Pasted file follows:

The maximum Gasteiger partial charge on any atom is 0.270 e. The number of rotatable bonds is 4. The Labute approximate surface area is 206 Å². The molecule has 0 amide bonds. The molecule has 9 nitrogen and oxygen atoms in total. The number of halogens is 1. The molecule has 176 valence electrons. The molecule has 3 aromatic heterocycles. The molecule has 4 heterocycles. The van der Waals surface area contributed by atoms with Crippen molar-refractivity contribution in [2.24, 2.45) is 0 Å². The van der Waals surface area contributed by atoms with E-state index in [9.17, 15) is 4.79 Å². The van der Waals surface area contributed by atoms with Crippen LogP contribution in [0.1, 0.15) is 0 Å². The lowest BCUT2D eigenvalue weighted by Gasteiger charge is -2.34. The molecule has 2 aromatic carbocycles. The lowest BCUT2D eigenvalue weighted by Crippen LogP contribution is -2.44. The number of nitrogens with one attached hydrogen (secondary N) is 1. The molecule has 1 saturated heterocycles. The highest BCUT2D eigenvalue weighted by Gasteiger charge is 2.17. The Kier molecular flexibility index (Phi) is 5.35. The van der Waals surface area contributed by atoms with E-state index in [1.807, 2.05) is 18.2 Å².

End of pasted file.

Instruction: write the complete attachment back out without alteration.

The maximum Gasteiger partial charge on any atom is 0.270 e. The number of rotatable bonds is 4. The Labute approximate surface area is 206 Å². The molecule has 0 amide bonds. The molecule has 9 nitrogen and oxygen atoms in total. The number of halogens is 1. The molecule has 176 valence electrons. The molecule has 3 aromatic heterocycles. The molecule has 4 heterocycles. The van der Waals surface area contributed by atoms with Crippen molar-refractivity contribution in [2.24, 2.45) is 0 Å². The van der Waals surface area contributed by atoms with E-state index in [9.17, 15) is 4.79 Å². The van der Waals surface area contributed by atoms with Crippen LogP contribution in [0.1, 0.15) is 0 Å². The lowest BCUT2D eigenvalue weighted by Gasteiger charge is -2.34. The molecule has 2 aromatic carbocycles. The lowest BCUT2D eigenvalue weighted by Crippen LogP contribution is -2.44. The number of nitrogens with one attached hydrogen (secondary N) is 1. The molecule has 1 saturated heterocycles. The highest BCUT2D eigenvalue weighted by Gasteiger charge is 2.17. The Kier molecular flexibility index (Phi) is 5.35. The van der Waals surface area contributed by atoms with E-state index in [1.807, 2.05) is 18.2 Å².